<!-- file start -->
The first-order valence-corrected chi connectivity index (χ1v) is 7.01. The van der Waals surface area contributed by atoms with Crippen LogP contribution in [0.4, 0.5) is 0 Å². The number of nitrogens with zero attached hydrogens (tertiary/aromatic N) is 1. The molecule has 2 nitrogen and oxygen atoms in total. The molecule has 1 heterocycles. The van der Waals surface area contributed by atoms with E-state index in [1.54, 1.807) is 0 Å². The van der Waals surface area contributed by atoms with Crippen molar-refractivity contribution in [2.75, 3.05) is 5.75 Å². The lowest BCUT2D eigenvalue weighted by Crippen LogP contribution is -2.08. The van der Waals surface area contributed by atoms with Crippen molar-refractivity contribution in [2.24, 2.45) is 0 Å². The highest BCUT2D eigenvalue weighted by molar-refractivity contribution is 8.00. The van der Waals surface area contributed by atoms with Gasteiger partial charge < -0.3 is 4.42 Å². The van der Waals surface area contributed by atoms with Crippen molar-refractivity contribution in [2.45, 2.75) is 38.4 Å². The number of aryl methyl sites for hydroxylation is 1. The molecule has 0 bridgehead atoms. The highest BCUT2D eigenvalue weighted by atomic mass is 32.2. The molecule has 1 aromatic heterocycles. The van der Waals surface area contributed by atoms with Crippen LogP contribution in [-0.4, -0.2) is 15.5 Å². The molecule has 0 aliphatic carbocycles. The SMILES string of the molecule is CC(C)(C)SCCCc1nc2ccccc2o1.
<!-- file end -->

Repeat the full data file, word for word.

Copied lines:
The first-order valence-corrected chi connectivity index (χ1v) is 7.01. The van der Waals surface area contributed by atoms with Crippen LogP contribution in [0.4, 0.5) is 0 Å². The number of nitrogens with zero attached hydrogens (tertiary/aromatic N) is 1. The molecule has 2 nitrogen and oxygen atoms in total. The molecule has 1 heterocycles. The van der Waals surface area contributed by atoms with E-state index in [1.54, 1.807) is 0 Å². The van der Waals surface area contributed by atoms with Crippen molar-refractivity contribution in [2.75, 3.05) is 5.75 Å². The lowest BCUT2D eigenvalue weighted by Crippen LogP contribution is -2.08. The van der Waals surface area contributed by atoms with Crippen molar-refractivity contribution in [2.24, 2.45) is 0 Å². The highest BCUT2D eigenvalue weighted by molar-refractivity contribution is 8.00. The van der Waals surface area contributed by atoms with Gasteiger partial charge < -0.3 is 4.42 Å². The van der Waals surface area contributed by atoms with Crippen molar-refractivity contribution in [2.45, 2.75) is 38.4 Å². The number of aryl methyl sites for hydroxylation is 1. The molecule has 0 bridgehead atoms. The highest BCUT2D eigenvalue weighted by atomic mass is 32.2. The molecule has 1 aromatic heterocycles. The van der Waals surface area contributed by atoms with Crippen LogP contribution in [-0.4, -0.2) is 15.5 Å². The molecule has 0 aliphatic carbocycles. The SMILES string of the molecule is CC(C)(C)SCCCc1nc2ccccc2o1.